The world’s oldest living things


Rachel Sussman‘s talk at TED is about very remarkable creatures – the ones that are older than 2,000 years. Among these record-breakers is Siberian Actinobacteria that is doing DNA repair below freezing. That’s pretty incredible.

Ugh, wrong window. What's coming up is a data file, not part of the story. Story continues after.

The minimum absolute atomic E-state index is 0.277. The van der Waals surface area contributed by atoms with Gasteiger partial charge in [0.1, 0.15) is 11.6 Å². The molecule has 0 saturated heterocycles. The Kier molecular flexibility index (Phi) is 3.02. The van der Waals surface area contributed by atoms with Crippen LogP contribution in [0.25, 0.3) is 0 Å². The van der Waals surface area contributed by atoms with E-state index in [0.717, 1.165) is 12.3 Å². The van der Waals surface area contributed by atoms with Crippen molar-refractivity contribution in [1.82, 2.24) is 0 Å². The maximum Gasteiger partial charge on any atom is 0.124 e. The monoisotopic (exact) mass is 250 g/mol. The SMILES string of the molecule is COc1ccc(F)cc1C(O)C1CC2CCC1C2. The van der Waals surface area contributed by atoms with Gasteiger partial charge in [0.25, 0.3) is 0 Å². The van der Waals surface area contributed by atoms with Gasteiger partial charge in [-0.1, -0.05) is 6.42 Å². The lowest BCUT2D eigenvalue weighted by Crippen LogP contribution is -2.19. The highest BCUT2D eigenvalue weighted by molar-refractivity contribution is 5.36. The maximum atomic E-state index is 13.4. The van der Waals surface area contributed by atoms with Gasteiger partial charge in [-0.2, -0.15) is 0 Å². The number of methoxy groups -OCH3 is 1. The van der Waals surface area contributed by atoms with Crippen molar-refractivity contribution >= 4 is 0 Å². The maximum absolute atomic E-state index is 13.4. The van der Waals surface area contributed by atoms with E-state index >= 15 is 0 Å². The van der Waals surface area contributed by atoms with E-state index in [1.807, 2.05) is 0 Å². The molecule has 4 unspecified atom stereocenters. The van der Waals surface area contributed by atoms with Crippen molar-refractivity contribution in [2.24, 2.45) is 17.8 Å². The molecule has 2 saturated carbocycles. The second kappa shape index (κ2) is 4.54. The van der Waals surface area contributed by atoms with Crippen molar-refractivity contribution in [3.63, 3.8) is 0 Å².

Rachel mentions the absence of “the area in the sciences that deals with the idea of global species longevity”. It’s not that I am really surprized to hear that. Gerontology, or in this particular case comparative biology of aging, has been an ‘outsider-science’ for quite a long time. That needs to be changed radically, because the area of comparative biology is extremely important. It may provide us with some biological clues of how to prolong life, for example, in a way that I have described earlier as the main question in biogerontology.

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